Have you ever wondered whether those popular food supplements are worth taking? We’re here to inform you on what they really are, which ones are best for you and where you can find them. So read below to find out more!
What is food supplement?
“Any food the purpose of which is to supplement (add to or enhance) the normal diet and which is a concentrated source of a vitamin or mineral or other substance with a nutritional or physiological effect.” – Food Standards Agency.
Please remember that it is not an alternative to food, nor a quick fix for a poor diet. Too much of one supplement can cause side effects so always seek advice from your doctor first.
- Supplements are useful for those who lack a specific vitamin, mineral or nutrient. For example, gym addict often take protein supplements.
- Folic acid food supplements are really useful in some cases because it helps to prevent birth defects during pregnancy.
- Finally, they are an easy way to get all the vitamins and minerals you need.
- Overdosing can cause harmful side effects. For instance, too much vitamin A (Hypervitaminosis A) can be toxic and lead to liver and brain damage.
- Food supplements aren’t as strictly regulated as legal drugs. Thus products sold from suppliers outside the UK and Europe may not pass our safety standards. Avoid “DNP” as it speeds up the metabolism too quickly and has been linked to deaths.
- Finally, keep in mind that they can react to medication you are currently taking and leading to side effects.
What food supplements are best for me?
Proteins can help people who want to lose fat, gain muscle and enhance their performance.
Proteine often comes in powder that you can add to your meals or into food supplement drinks. It helps to build muscle and body tissue, boost recovery and improve physical performance. Besides, some people use it for weight loss and muscle gain. Indeed, a high protein diet works by speeding up your metabolism which allows you to burn more calories. It also reduces your appetite, naturally reducing your calorie intake.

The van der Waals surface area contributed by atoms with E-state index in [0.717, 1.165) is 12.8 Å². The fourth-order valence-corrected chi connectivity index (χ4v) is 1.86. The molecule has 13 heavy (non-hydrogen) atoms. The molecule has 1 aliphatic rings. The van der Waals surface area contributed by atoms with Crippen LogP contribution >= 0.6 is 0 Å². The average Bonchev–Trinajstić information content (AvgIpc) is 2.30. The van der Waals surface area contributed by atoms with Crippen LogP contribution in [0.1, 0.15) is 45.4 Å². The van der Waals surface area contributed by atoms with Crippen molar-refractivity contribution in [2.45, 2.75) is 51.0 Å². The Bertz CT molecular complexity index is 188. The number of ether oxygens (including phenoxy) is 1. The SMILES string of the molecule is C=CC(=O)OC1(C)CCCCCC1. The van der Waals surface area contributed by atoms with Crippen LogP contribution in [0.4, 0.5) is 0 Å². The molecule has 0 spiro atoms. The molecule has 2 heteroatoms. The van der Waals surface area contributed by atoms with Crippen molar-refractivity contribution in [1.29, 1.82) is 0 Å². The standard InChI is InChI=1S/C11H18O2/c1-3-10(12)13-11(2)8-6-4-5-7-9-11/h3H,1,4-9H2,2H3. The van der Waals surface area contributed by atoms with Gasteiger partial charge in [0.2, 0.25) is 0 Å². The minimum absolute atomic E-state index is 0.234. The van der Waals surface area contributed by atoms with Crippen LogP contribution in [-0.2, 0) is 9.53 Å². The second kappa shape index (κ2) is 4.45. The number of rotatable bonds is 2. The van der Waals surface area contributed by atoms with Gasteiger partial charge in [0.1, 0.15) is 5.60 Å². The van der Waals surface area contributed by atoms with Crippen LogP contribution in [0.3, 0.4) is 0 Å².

We are not big fan of proteins as it can cause frustration according to us. Spending your time eating powder sounds like no fun to us but it is something we think you should be aware of.
Are protein supplements healthy?
Not if they are being used as a meal replacement. Protein shakes, bars and tablets aren’t an alternative to a full meal. They should only be top-ups for those who want a high-protein diet. However, eating more foods that are rich in protein can be just as effective as protein supplements. This is a more natural and healthier option. As vegans, we can eat more quinoa, lentils, pulses, beans, tofu, soy and nuts (almonds, cashews and flaxseeds).
Vitamins are suitable for people with a balanced diet but lack specific vitamins.
There are a variety of vitamins and minerals that your body needs in order to function and they can be found in all foods. You’re probably aware of the daily multivitamin A-Z tablets which are very common. Taking these are a safe way to ensure your body gets all the vitamins it needs. But, what do vitamins and minerals do?
Ever wondered what vitamins are good for joints and bones? This is one of them (and vitamin C and D). It regulates the heartbeat, helps blood clotting and builds strong bones and teeth. The daily intake for 19-64 year olds is 700mg. However, taking too much could lead to diarrhoea and stomach pain so never abuse it!